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Violence and job vacancies concern Nova Scotia nurses


As Nova Scotia and Canada struggle with a nursing shortage, Nova Scotia’s premier and health minister joined nurses at their union’s annual general meeting.

Far from their patients or an emergency room, nurses highlighted what’s in need of urgent care.

“Respect for nurses,” said registered nurse Susan Dobbin. “Nurses often aren’t respected in the workplace.”

During her presentation, Pauline Worsfold with the Canadian Federation of Nurses Unions cited Statistics Canada data showing Nova Scotia has about 1,100 vacant nursing positions. For many of the 200 nurses in the room, the shortage translates into excess overtime.

On top of facing burnout, the president of Nova Scotia's Nurses' Union Janet Hazelton says some nurses are being hit by either patients or families.

“Two-thirds of our nurses said they experienced violence in the last year,” said Hazelton.

A month ago, the Houston government promised big bonuses to thank nurses for their work and keep them in the public system. The government previously vowed to give any student a job and Nova Scotia College of Nursing is streamlining licenses for nurses from seven other countries.

At the Nurses' Union AGM, Premier Tim Houston pledged to have nurses’ backs.

“I hope you feel that things will get better. I hope you feel that the needle is moving ever so slightly,” Houston said.

The union and government are in the middle of negotiations for the nurses’ latest contract.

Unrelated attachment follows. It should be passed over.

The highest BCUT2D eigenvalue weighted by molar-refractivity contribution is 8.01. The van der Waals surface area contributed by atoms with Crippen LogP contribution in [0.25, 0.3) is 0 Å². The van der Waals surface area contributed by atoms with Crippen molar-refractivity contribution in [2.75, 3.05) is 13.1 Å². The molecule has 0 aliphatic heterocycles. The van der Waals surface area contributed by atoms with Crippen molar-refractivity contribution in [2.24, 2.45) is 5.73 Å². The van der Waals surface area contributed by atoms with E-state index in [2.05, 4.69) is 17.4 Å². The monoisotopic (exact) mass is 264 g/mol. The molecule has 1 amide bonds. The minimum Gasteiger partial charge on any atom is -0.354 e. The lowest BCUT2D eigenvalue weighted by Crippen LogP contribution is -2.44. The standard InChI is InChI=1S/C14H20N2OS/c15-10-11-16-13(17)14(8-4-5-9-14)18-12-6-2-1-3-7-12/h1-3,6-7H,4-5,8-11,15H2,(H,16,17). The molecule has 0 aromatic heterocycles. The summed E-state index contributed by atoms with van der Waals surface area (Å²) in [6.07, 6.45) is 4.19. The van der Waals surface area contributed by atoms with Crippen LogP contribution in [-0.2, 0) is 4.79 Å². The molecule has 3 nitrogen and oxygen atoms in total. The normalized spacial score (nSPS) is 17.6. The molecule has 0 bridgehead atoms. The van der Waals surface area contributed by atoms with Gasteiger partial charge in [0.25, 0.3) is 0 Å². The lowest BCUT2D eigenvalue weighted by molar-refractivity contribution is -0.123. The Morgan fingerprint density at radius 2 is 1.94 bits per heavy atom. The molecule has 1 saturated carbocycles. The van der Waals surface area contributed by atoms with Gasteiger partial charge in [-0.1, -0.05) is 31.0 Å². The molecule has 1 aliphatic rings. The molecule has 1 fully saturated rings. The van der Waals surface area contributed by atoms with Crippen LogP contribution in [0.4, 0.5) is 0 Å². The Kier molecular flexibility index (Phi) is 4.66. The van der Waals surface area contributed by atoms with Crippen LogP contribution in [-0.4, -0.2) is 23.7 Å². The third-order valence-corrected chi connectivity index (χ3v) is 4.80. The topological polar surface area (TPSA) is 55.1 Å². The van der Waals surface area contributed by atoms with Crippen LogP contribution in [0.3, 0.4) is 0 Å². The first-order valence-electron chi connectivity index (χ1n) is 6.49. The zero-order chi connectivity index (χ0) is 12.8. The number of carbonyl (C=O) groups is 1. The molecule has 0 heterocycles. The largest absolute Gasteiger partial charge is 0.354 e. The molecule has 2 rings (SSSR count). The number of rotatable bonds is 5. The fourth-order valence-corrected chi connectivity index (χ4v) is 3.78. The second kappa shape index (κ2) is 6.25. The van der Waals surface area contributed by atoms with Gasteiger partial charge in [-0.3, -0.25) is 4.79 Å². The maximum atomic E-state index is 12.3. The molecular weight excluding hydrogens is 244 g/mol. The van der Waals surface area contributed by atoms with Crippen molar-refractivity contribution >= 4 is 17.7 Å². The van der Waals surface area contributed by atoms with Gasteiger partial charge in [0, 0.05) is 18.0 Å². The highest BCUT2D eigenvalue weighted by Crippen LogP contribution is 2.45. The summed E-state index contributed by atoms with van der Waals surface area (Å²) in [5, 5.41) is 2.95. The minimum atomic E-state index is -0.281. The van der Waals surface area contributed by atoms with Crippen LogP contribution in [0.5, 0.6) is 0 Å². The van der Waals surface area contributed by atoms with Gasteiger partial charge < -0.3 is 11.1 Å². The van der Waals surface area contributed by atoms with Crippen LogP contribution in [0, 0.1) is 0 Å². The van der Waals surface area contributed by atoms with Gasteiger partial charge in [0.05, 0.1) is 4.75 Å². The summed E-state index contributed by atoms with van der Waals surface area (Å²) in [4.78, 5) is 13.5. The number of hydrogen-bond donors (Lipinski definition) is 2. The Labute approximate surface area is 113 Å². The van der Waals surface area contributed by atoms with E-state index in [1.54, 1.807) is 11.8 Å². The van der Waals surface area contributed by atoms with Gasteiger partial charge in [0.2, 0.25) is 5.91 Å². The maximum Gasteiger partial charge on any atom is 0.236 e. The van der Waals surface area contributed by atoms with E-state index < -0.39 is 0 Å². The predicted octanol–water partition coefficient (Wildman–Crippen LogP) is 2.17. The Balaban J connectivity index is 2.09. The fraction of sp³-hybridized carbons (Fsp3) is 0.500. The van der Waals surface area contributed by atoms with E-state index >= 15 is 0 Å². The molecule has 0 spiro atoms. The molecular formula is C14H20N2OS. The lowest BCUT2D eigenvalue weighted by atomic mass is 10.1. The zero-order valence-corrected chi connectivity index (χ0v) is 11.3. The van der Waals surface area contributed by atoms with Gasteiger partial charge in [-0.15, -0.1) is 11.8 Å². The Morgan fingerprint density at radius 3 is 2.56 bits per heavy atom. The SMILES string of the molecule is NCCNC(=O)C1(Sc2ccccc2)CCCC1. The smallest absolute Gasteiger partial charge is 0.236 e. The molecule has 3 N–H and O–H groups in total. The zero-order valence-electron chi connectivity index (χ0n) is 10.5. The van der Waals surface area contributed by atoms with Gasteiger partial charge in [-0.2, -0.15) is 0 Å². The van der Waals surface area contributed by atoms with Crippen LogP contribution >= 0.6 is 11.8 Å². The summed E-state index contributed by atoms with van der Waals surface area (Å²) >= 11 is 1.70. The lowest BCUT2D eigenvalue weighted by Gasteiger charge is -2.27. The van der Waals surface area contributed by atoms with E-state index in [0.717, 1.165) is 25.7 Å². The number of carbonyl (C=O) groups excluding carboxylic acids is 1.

Nurses at the AGM told CTV News they feel they’re being listened to but others also told Houston bonuses have created animosity among staff.

“There are a lot of casual nurses who currently work full-time hours or close to full-time hours but they don’t qualify for the bonus,” said Dobbin, who is concerned some nurses now feel slighted.

During a question-and-answer period, Health Minister Michelle Thompson was asked if the government will commit to a mandatory ratio of licensed staff at long-term care facilities, consult with the VON to decide the best way to deliver care after hours, and whether the government would fund a security model that includes protection service officers.

Minister Thompson said the government has committed to 4.1 hours of care and agreed to consult with the VON.

On the question of violence, she believes security is an important part of a violence strategy but it’s also necessary to look at violence prevention and to understand what's driving it.

“It’s a very complex issue,” Thompson told reporters. “We see not only violence and incivility from families but we see violence from patients and there’s a lot of reasons why that can happen.”

Thompson said it’s important to look at issues around security but also around skills and abilities of the nurses to manage violence and how to support them if they are involved in a violent incident. Top Stories

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